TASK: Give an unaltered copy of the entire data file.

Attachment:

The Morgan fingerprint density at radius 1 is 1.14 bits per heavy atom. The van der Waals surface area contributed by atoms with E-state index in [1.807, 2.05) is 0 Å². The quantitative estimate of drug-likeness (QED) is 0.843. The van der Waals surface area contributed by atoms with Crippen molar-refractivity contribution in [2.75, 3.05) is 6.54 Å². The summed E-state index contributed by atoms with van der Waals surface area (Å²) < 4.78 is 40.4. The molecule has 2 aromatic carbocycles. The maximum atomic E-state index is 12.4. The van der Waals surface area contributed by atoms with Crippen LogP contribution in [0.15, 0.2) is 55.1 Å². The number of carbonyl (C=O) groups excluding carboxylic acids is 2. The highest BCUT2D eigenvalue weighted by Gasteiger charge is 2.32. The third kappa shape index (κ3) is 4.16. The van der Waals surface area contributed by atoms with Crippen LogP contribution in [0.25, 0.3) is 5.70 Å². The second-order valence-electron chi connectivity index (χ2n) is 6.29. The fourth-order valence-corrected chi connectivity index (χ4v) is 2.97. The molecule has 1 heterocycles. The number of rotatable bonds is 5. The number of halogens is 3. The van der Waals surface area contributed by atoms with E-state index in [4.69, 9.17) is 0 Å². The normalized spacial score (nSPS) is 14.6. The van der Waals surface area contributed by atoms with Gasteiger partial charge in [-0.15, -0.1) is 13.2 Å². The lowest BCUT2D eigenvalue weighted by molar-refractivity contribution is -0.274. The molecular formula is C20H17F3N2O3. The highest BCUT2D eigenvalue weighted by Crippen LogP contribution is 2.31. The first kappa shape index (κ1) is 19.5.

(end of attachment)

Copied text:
The Morgan fingerprint density at radius 1 is 1.14 bits per heavy atom. The van der Waals surface area contributed by atoms with E-state index in [1.807, 2.05) is 0 Å². The quantitative estimate of drug-likeness (QED) is 0.843. The van der Waals surface area contributed by atoms with Crippen molar-refractivity contribution in [2.75, 3.05) is 6.54 Å². The summed E-state index contributed by atoms with van der Waals surface area (Å²) < 4.78 is 40.4. The molecule has 2 aromatic carbocycles. The maximum atomic E-state index is 12.4. The van der Waals surface area contributed by atoms with Crippen LogP contribution in [0.15, 0.2) is 55.1 Å². The number of carbonyl (C=O) groups excluding carboxylic acids is 2. The highest BCUT2D eigenvalue weighted by Gasteiger charge is 2.32. The third kappa shape index (κ3) is 4.16. The van der Waals surface area contributed by atoms with Crippen LogP contribution in [0.25, 0.3) is 5.70 Å². The second-order valence-electron chi connectivity index (χ2n) is 6.29. The fourth-order valence-corrected chi connectivity index (χ4v) is 2.97. The molecule has 1 heterocycles. The number of rotatable bonds is 5. The number of halogens is 3. The van der Waals surface area contributed by atoms with E-state index in [4.69, 9.17) is 0 Å². The normalized spacial score (nSPS) is 14.6. The van der Waals surface area contributed by atoms with Gasteiger partial charge in [-0.15, -0.1) is 13.2 Å². The lowest BCUT2D eigenvalue weighted by molar-refractivity contribution is -0.274. The molecular formula is C20H17F3N2O3. The highest BCUT2D eigenvalue weighted by Crippen LogP contribution is 2.31. The first kappa shape index (κ1) is 19.5.